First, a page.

August 23, 2012
Egg Osmosis Lab
Definition of osmosis: The diffusion of water across a selectively permeable membrane from high to low concentrations Hypothesis: If I place an egg in vinegar, then the outer layer of the egg is going to become slimy and look like rubber. It will also become larger and bubbles will form on and around the egg. Hypothesis: If I place an egg in corn syrup, then the egg will become small and the outer layer will not look like rubber any longer. Day one:
Date started: 8/6
Volume: 2 oz.
pH of acetic acid: 2.4
The egg shell completely disappears due to the vinegar reacting with the egg; bubbles form on the surface of the vinegar and on the egg because carbon dioxide was produced from the reaction. In turn, the membrane of the egg becomes very rubbery. Day Three
Egg volume: 4oz.
Remaining Vinegar: 6 oz. ( ¾ cup)
Osmosis works with eggs because membranes contain tiny holes that small particles such as water can pass through from high to low concentrations. In this lab, the egg is the solute and it is placed in the vinegar which is the solvent. The vinegar is a solution of water (the solvent) and acetic acid (the solute). The water in the vinegar enters the egg through the membrane, moving from the higher water concentration in the vinegar to the lower concentration in the egg, which causes the egg to increase in size. A hypotonic solution is when the solution has a lower concentration of solute (higher concentration of water) than inside the cell. This is correspondent with this lab because the vinegar has a higher concentration of water than the egg. This clarifies why the egg increases in size. In contrast, a hypertonic solution occurs when the solution has a higher percentage of solute (lower concentration of water) outside the cell. This would cause the egg to shrivel and decrease in size. Day four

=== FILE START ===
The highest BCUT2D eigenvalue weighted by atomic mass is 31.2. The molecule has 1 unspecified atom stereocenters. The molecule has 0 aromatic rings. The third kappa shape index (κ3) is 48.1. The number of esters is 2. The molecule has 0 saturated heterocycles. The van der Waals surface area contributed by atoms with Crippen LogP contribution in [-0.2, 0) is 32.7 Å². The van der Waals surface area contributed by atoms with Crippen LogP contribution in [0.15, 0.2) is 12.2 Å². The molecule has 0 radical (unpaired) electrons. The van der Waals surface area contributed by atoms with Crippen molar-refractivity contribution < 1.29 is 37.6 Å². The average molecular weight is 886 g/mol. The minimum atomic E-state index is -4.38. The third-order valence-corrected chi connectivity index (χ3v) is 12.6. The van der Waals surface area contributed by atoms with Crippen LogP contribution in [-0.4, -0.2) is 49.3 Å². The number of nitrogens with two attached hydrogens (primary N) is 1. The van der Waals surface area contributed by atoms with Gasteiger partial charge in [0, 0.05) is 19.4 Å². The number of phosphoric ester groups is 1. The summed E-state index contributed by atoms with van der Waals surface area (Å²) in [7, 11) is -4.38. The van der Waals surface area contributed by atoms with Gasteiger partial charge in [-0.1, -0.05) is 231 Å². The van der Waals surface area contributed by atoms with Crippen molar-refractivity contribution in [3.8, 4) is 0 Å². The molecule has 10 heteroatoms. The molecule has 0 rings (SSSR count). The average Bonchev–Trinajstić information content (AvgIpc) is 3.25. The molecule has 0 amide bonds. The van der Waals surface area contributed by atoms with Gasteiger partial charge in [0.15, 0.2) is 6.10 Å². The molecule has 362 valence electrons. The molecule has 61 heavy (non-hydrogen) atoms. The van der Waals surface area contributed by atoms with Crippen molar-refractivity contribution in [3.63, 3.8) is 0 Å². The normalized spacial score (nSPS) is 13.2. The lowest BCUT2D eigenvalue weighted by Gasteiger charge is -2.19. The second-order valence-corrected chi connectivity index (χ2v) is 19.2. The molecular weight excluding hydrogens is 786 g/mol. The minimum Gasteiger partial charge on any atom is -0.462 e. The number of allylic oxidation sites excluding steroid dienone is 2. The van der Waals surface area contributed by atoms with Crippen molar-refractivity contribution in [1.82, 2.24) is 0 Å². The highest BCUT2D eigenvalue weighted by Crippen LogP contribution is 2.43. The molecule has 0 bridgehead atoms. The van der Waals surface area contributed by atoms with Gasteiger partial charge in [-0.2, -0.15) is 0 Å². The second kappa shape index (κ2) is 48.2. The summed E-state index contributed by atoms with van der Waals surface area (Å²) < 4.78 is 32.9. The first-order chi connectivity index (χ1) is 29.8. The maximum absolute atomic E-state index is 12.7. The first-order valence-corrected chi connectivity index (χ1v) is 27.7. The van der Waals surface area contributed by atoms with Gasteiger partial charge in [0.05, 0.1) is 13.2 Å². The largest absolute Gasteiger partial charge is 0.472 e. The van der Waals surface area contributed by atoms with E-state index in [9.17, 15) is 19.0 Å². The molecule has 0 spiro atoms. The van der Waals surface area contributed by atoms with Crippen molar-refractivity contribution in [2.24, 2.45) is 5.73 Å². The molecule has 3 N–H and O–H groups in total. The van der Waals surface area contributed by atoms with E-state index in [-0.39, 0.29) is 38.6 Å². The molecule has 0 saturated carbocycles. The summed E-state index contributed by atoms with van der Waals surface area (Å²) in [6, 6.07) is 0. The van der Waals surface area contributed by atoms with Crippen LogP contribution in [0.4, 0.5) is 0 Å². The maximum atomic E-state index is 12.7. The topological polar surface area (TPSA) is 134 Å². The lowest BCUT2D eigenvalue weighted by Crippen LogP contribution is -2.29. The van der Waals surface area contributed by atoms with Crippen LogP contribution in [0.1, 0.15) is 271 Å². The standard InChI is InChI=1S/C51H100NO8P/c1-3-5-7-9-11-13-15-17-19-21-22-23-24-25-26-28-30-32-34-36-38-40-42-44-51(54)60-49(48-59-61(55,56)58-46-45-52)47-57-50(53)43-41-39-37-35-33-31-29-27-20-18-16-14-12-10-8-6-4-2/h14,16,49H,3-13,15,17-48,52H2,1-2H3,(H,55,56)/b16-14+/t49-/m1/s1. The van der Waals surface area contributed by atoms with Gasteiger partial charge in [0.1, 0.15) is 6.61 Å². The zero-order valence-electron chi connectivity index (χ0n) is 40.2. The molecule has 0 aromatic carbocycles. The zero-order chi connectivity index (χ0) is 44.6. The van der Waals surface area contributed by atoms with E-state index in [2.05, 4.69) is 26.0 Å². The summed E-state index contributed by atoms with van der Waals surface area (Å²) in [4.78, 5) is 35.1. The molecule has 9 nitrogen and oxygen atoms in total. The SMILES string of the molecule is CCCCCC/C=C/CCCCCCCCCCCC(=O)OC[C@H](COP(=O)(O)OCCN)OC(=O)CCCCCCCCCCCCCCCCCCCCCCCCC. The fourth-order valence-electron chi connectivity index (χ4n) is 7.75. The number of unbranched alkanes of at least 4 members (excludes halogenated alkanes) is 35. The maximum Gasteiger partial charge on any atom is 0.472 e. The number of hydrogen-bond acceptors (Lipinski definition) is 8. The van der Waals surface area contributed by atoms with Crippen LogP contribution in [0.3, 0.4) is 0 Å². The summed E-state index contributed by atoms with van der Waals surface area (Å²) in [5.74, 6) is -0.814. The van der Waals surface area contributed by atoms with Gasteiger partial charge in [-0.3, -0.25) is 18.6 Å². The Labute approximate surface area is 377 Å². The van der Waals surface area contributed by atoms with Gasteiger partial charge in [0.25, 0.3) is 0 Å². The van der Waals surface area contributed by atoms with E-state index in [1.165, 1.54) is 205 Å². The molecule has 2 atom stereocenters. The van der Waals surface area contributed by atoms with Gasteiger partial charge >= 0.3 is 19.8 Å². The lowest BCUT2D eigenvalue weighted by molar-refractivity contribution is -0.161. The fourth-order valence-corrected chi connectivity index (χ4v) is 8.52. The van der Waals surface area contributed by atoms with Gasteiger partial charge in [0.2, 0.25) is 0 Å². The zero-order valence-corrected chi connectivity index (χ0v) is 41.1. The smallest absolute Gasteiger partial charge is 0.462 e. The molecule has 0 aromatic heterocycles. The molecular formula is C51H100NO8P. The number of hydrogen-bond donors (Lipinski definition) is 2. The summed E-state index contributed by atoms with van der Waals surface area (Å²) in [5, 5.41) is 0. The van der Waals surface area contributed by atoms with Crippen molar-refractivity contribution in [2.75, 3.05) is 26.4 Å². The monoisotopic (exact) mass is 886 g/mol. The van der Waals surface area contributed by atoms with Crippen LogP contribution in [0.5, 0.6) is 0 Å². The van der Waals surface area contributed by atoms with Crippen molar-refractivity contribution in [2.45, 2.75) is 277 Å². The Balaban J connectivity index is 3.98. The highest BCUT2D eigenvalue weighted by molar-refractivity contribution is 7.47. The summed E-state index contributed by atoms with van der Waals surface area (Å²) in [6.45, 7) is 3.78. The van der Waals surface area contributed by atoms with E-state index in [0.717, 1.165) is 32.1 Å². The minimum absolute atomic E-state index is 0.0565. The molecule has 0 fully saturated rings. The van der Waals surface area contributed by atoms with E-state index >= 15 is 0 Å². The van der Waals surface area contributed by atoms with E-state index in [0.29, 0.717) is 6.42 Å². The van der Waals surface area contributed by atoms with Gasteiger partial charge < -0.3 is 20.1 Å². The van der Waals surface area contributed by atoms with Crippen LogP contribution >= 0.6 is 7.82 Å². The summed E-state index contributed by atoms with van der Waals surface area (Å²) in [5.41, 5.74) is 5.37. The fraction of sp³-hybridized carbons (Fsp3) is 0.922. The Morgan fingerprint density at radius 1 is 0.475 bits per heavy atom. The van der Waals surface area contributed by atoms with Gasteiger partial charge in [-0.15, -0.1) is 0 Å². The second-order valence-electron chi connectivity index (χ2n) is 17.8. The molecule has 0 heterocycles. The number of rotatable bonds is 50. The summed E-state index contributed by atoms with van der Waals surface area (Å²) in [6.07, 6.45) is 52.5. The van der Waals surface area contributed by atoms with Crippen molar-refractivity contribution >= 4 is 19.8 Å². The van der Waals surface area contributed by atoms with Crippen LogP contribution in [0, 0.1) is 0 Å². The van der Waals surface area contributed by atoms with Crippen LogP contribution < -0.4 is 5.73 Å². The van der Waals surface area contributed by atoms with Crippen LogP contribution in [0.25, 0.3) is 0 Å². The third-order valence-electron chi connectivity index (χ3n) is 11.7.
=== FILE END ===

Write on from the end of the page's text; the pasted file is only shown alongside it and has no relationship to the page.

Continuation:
Egg volume: 2 oz.
Remaining Corn syrup: 8 oz.
Now that the egg has been placed in Corn Syrup, the...
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